Cash crunch: Shortfall in fruits and veggies in Ghaziabad this winter | noida | Hindustan Times
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Cash crunch: Shortfall in fruits and veggies in Ghaziabad this winter

Supply of fruits and vegetables to the Sahibabad wholesale market is gradually decreasing, officials said

noida Updated: Nov 23, 2016 01:44 IST
Peeyush Khandelwal
Supply of apples and oranges has been affected, but that of guavas is steady.
Supply of apples and oranges has been affected, but that of guavas is steady.(Sakib Ali/HT Photo)

Officials said that the Sahibabad fruit and vegetable market is still reeling under the after-effects of the demonetisation of Rs500 and Rs1,000 notes. They said that the supply of fruits and vegetables to the wholesale market is gradually decreasing.

Rajesh Yadav, the secretary of agriculture produce marketing committee, said, “The prices of vegetables have dipped a bit while those of fruits have remained stable. However, the sale of fruits has dipped as consumers are mostly buying only vegetables, for daily consumption. The arrival of apples from Jammu and Kashmir (J&K) and Himachal Pradesh dipped considerably after November 8.”

As per official data, 1,774 truckloads of fruits and vegetables arrived in the first eight days of November, at an average of around 222 loads per day. However, the number of truckloads that arrived from November 9 to November 21 was 2,659, down to an average of 205 loads per day.

Officials said that most transactions in the market took place in cash, but now, the traders are depending on the supply of stock on credit as well.

“As of now, I have nearly Rs1 crore in rotation on account of supplying on credit. Not even a single person came to remit cash on Tuesday. Whenever I approach them, they say they don’t have enough cash. The sale of fruits is down by 70%-80% and we have also stopped asking for the supply of apple from J&K. The sale of apple, grapes and oranges has been considerably affected,” Raees Ahmad, owner of Sangam Fruits at the market, said.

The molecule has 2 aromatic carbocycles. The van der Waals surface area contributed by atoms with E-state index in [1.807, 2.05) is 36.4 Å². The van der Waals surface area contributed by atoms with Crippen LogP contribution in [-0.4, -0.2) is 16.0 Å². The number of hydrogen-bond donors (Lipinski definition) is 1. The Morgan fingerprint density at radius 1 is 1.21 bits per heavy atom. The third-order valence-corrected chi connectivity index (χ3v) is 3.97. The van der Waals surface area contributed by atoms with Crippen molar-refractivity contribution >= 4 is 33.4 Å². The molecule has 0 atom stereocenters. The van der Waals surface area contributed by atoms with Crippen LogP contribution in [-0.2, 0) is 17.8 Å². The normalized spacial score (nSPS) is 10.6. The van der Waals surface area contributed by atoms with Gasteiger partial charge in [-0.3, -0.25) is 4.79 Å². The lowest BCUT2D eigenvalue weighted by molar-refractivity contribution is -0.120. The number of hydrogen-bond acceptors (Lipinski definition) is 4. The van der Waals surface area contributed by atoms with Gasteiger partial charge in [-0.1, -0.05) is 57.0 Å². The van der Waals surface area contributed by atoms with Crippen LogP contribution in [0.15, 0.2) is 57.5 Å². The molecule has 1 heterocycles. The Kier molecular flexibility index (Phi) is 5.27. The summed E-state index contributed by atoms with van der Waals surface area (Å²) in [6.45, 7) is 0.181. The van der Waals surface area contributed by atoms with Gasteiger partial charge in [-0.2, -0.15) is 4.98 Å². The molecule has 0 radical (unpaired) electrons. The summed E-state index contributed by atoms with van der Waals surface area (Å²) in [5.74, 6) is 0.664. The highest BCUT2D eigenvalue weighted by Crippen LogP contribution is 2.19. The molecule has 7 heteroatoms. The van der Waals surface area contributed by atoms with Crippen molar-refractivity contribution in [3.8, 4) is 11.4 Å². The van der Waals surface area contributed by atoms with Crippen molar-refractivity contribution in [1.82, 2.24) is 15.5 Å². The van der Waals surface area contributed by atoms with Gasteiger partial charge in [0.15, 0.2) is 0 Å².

Munim Zafar of Madina Fruit Company said, “We used to procure nearly 500kg-700kg of kinu (kinnow fruit) from Punjab. Now, the procurement is around 200kg per day. Consumers don’t have much cash-in-hand to buy from here. Generally, we used to order two-three truckloads (of fruits) per day, but we ordered just one truckload in the last three days.”

Wholesalers said that farmers are also losing money due to dip in sales as they have to pay for parking the truck in the market for additional days.

“To move our stock, we are selling potato at Rs12-15 per kg against the rate of Rs30 per kg prior to the demonetisation move. Similarly, we are selling cauliflower at Rs2 per kg against Rs20 per kg earlier. Tomato prices have also reduced from Rs20 per kg to Rs8 per kg. This has also led consumers to purchase basic vegetables to meet daily food demand,” Haji Sajjad, a wholesaler, said.

According to official figures, the market received around 168 quintals (1 quintal = 100kg) of apples per day in the first week of November. The supply dipped to an average of 93 quintals per day from November 9 to November 22. The supply of oranges also dipped from an average of 453 quintals per day to an average of 306 quintals per day, after November 8.

However, the supply of guava has remained constant, at 220 quintals per day, from November 1 to November 22.